Evidence continues to grow that KRAS, once considered an “undruggable” target, can be targeted successfully in non–small cell lung cancer. In a phase I trial, the KRASG12C inhibitor sotorasib elicited responses in about a third of patients with the disease and was generally well tolerated.
Evidence continues to grow that KRAS, once considered “undruggable,” can be targeted successfully in non–small cell lung cancer (NSCLC). In a phase I trial, the KRASG12C inhibitor sotorasib (AMG 510; Amgen) elicited responses in about a third of patients with the disease and was generally well tolerated. Findings were concurrently published and presented at the European Society for Medical Oncology (ESMO) Virtual Congress 2020, September 19–21 (N Engl J Med 2020;383:1207–17).
“Despite the discovery of the KRAS oncogene almost four decades ago, there is currently no approved therapy targeting KRAS,” said David Hong, MD, of The University of Texas MD Anderson Cancer Center in Houston, who presented the results. However, over the past 2 years, drugs that target KRASG12C—a mutation that occurs in about 13% of NSCLCs and 3% to 5% of colorectal cancers—have begun to show promise. One of these agents is sotorasib, a small-molecule inhibitor that works by irreversibly binding to KRAS, locking it in an inactive state.
In early clinical testing, sotorasib had a manageable safety profile and led to responses in several solid cancers—notably NSCLC. At ESMO, Hong presented updated results from 59 patients with locally advanced or metastatic NSCLC and KRASG12C mutations enrolled in the phase I CodeBreak 100 trial. These patients had received a median of three prior therapies, and 90% were current or former smokers. The trial also included patients with colorectal, pancreatic, endometrial, and appendiceal cancers, and melanoma.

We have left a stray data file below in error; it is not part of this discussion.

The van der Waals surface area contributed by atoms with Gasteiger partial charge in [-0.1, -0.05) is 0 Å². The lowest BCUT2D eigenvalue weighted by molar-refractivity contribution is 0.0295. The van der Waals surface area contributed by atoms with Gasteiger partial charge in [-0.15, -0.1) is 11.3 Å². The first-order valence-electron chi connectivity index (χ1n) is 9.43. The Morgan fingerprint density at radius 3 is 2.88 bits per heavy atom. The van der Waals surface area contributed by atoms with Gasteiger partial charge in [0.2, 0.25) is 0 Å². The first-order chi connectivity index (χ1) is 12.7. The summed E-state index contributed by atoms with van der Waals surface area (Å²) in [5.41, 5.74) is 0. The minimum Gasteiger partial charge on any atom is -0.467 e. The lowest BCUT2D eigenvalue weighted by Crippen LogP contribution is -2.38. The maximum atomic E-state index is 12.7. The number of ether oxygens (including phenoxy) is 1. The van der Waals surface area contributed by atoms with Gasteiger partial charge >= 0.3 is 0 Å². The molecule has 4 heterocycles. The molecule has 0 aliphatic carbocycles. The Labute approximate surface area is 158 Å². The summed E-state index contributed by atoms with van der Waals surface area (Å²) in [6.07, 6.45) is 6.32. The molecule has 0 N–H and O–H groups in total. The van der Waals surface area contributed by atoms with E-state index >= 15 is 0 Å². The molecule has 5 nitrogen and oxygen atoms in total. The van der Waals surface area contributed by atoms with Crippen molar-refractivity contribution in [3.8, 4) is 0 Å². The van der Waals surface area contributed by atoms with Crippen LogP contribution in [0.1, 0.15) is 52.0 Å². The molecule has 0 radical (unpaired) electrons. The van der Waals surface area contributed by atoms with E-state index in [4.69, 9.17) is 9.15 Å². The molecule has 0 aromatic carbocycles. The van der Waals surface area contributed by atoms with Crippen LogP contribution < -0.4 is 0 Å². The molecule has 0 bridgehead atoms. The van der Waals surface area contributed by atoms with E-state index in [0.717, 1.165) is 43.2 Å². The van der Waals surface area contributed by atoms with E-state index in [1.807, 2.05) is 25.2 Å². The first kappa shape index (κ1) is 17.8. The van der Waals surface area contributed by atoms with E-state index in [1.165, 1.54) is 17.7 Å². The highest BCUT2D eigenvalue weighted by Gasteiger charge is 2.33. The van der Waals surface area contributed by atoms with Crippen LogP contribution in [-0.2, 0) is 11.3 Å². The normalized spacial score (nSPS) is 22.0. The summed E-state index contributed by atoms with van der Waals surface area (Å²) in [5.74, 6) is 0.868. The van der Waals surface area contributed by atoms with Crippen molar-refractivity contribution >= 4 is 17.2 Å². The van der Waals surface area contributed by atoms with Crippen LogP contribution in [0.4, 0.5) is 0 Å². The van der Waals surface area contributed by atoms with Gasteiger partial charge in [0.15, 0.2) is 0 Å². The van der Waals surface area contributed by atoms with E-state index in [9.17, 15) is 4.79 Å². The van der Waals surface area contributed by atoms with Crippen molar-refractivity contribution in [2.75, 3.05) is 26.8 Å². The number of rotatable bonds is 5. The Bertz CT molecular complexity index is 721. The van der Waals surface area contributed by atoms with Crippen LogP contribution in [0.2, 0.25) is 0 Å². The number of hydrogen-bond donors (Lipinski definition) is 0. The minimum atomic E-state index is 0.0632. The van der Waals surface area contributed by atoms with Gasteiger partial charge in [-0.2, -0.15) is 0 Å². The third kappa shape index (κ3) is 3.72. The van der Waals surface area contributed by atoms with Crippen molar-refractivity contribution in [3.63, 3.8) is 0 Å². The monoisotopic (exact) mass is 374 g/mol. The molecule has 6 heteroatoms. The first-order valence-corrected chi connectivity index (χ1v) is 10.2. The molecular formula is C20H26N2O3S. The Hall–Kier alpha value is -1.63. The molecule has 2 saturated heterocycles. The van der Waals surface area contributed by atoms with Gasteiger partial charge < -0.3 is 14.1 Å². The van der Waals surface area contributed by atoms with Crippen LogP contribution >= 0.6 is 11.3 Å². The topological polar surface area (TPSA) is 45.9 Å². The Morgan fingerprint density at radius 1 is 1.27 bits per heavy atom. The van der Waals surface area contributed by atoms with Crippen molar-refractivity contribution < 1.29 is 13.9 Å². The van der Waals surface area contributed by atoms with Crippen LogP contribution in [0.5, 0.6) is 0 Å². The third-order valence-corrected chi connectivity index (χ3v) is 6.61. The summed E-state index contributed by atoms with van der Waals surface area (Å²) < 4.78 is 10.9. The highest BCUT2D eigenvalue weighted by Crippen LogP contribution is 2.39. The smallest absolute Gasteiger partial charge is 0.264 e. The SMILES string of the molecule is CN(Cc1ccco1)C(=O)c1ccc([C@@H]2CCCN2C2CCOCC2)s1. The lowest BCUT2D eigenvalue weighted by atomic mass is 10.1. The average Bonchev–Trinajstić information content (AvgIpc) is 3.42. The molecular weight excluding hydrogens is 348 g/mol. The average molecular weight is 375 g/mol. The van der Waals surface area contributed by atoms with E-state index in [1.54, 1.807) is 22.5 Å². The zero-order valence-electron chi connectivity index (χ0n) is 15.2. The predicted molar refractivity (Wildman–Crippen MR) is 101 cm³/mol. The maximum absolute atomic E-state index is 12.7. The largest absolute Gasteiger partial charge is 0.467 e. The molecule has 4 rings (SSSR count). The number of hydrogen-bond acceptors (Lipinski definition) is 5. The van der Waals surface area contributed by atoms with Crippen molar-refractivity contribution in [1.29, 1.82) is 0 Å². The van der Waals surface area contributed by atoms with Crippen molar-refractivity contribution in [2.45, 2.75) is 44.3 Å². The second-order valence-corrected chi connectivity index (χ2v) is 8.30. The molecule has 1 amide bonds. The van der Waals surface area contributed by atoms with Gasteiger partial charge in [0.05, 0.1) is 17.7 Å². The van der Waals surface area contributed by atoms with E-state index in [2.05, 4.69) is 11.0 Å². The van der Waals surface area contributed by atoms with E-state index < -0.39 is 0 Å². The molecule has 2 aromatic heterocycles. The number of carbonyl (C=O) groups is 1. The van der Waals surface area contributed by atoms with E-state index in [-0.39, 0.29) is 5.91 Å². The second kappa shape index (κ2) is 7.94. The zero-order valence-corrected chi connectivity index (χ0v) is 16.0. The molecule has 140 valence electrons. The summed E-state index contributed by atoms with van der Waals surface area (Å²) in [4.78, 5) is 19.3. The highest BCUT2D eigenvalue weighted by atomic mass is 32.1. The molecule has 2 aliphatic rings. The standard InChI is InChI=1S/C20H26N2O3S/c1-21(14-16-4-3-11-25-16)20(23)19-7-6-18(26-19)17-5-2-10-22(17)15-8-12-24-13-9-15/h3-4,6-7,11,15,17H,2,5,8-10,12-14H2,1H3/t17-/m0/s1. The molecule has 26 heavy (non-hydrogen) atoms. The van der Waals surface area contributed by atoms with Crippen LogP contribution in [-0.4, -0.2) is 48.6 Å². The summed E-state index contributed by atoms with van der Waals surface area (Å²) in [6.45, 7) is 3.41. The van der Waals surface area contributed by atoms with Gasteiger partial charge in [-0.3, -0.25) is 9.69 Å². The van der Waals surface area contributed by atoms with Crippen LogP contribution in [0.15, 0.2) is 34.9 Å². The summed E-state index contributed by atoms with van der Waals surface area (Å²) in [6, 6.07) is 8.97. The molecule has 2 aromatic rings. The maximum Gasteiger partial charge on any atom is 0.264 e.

Nineteen patients with NSCLC responded to sotorasib, and 33 more experienced stable disease. Median progression-free survival was 6.3 months and median duration of response was 10.9 months. Overall, 66.1% of patients with NSCLC experienced treatment-related adverse events—most commonly diarrhea and elevated liver enzymes—and 18.6% of patients experienced grade 3 or 4 adverse events. “The overall trial showed really excellent safety—we didn' t find any [dose-limiting toxicities],” Hong said, adding that “many of the patients have been able to tolerate this [drug] for long periods of time.” Based on the safety and efficacy, researchers selected the highest dose, 960 mg, for phase II testing.
“The efficacy for smoking-related lung cancer, I think, continues to be impressive,” said Colin Lindsay, MD, PhD, of the University of Manchester in the UK, who provided commentary on the trial. He added that he was also struck by the drug' s activity: Even at doses of 180, 360, and 720 mg, patients experienced partial responses. The drug' s potency at lower doses may be important if it is combined with other agents, Hong said, and additive side effects necessitate dose reductions.
“The results of this trial are very encouraging, showing the first step in ‘drugging the undruggable,’” wrote Patricia LoRusso, DO, of Yale University School of Medicine in New Haven, CT, and Judith Sebolt-Leopold, PhD, of the University of Michigan Rogel Cancer Center in Ann Arbor, in an editorial (N Engl J Med 2020;383:1277–8). “Tumor responses were much better than those seen with the current standard of care for patients with similar disease profiles,” although there were no complete responses—perhaps because KRAS-mutant tumors often have multiple oncogenic drivers.
To address this possibility, “we are rapidly moving into combination trials,” Hong said, testing sotorasib with agents that inhibit EGFR, MEK, SHP2, PD-1/PD-L1, and other targets in the multiarm CodeBreak 101 trial.
Combination trials may also provide clues about resistance mechanisms. For example, CodeBreak 100 researchers reported that only 7.1% of patients with colorectal cancer responded to sotorasib. Recent preclinical research suggests that EGFR is a key resistance mechanism in the disease and that EGFR inhibitors may have a synergistic effect when combined with sotorasib—making this a compelling combination for clinical testing (Cancer Discov 2020;10:1129–39).
“There are a lot of exciting things to come … in the future,” Hong said. “I think the next couple years are going to keep me and a number of different investigators pretty busy.” –Catherine Caruso
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